An interesting article was e-mailed to me some nights ago. The title was “The Ice Cream Cone.” It was the last thing I needed to read, since I love ice cream too much anyway, but it did remind me about the things that are still left to be done. Time grows short. The sun is setting.
There are many more walks to be taken, words to be spoken, songs to be sung, and yes, even flavors of ice cream yet to be tasted. Baskin-Robbins had 31 the last time I looked. But it really isn’t about ice cream, is it? I am happy to discover that I am not alone in the rush to savor it all.
Truly there are so many items still to tick off my bucket list. Ice cream was not one of them, but heck, who cares. I have tacked it on. Have you noticed the sudden craze to add salt to both savory and sweet, and, yes, even to ice cream? That gives me more reason to stay away. But maybe just one scoop on a sugar cone every now and then?
Speaking of calories, I finally visited my favorite deli in Atlanta. Wrights Gourmet Sandwich Shoppe is in a quaint area of Dunwoody. My favorite is their Reuben: paper-thin slices of corned beef, tangy and tart sauerkraut and provolone between two slices of sourdough, grilled to perfection. With iced Southern sweet tea, it is heavenly.
I picked up discouraging news from home online. How about that pork barrel scam! Isn’t this a case of same old, same old? The list of suspects reads like a who’s who. I am dismally disappointed. One part of my heart hopes it isn’t true. But like they say, where there’s smoke…! And this may be a five-alarm fire.
Happy tidings! My first grandson is getting married this year. All my other apo weddings, four so far, have been granddaughters. I just received a “save the date” notice.
I am thrilled, of course, although it still startles me that the little scrawny baby born almost 33 years ago in Walnut Creek, California, is now taking such a big grown-up step. Why, it seems like only yesterday that he learned how to walk! I panic: Is he ready? Is anyone ever? His future wife was born in Australia, grew up in London, is an only child and has lived with her parents in Hong Kong many years. Lalita is lovely. She captured my heart the day I met her.
Now I have a problem. I am debating whether to embark on yet another frustrating diet or literally let it all hang out. How many pounds can I lose until November? There goes that scoop of Häagen–Dazs Dulce de Leche.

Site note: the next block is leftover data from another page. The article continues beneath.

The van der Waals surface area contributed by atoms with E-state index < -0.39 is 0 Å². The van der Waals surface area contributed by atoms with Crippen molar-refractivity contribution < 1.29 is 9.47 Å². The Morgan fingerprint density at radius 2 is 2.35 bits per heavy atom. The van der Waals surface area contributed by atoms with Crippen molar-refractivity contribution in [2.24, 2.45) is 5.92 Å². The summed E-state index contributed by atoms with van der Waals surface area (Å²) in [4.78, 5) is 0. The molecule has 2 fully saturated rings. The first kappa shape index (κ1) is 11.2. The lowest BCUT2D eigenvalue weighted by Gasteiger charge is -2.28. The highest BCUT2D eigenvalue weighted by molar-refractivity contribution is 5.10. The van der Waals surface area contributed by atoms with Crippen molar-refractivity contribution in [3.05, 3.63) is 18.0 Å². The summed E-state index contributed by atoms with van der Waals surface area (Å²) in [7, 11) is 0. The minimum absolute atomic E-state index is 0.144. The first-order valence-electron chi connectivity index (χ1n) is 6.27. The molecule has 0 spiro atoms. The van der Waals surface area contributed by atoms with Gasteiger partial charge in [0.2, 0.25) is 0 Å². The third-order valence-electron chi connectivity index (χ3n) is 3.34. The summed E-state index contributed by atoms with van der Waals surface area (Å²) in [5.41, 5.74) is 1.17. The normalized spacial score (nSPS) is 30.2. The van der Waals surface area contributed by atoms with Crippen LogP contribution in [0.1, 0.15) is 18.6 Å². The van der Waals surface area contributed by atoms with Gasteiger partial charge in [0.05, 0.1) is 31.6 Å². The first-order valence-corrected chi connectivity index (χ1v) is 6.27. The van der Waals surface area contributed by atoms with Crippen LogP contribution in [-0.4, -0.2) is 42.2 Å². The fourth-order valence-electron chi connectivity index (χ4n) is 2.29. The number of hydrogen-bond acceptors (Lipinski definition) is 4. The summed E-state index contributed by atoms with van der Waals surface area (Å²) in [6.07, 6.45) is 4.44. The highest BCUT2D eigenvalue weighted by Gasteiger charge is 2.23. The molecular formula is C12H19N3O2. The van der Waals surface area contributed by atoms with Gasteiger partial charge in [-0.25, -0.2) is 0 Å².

I just got a book in the mail: “If Life is a Game… These are the Rules” by Cherie Carter-Scott, PhD. On the cover, it also says, “10 Rules for Being Human.”
Rule One is, “You will receive a body.” It goes on to say that all our hopes and dreams and the beliefs that make us unique human beings are stored in that body. It continues by reminding me there is a no-refund, no-exchange policy on my body. My task, the author says, is to accept and make peace with it.
Not a very nice way to start a book, don’t you think? Seriously though, the author makes a lot of sense.
I’ve been skimming through the pages pretending to be a speed reader.
Here is Rule Three: There are no mistakes, only lessons. She says that “the failed experiments are not less valuable than the experiments that ultimately prove successful; in fact, you usually learn more from your perceived failures.” I agree. Good thing to keep in mind.
Rule Eight, the book points out, is the key to the quality of your life. “What you make of your life is up to you.” Oh, I can think of several people who need to memorize these words and engrave them in their hearts. In this chapter, there is a saying by American-Swiss psychiatrist and author Elisabeth Kubler-Ross: “We have to accept the consequences of every deed, word and thought throughout our lifetime.”
How many of us live our life frantically trying to erase, ignore or justify past deeds and choices, never once accepting responsibility or being accountable for the damage we have caused. Someone else always gets the blame.
There’s a lot of wisdom in this little book. It makes for good reading. It could be a nice present under the Christmas tree.
The day before I left on this long sabbatical, I had lunch with my Honolulu/NY gang. I almost begged off because I had not finished packing. But I didn’t want to miss it. Roger had made sure he got the group together. We met at the Intercon. As usual, we told the same stories, laughed at the same old jokes. It was a noisy and happy reunion, as it has been for more than 20 years.
When I return in September it will not be the same. Nothing will ever be. Truly, life is short. Two weeks ago, when no one was looking, Roger sneaked out and went home to be with Jesus. Just like him not wanting to make a fuss.
Roger was young, full of life and the joy of living. He was funny, talented, a gifted tenor, witty, generous and compassionate; a true friend, a sweet and thoughtful human being.
Go in peace and sing with the angels, Roger. I will always miss you.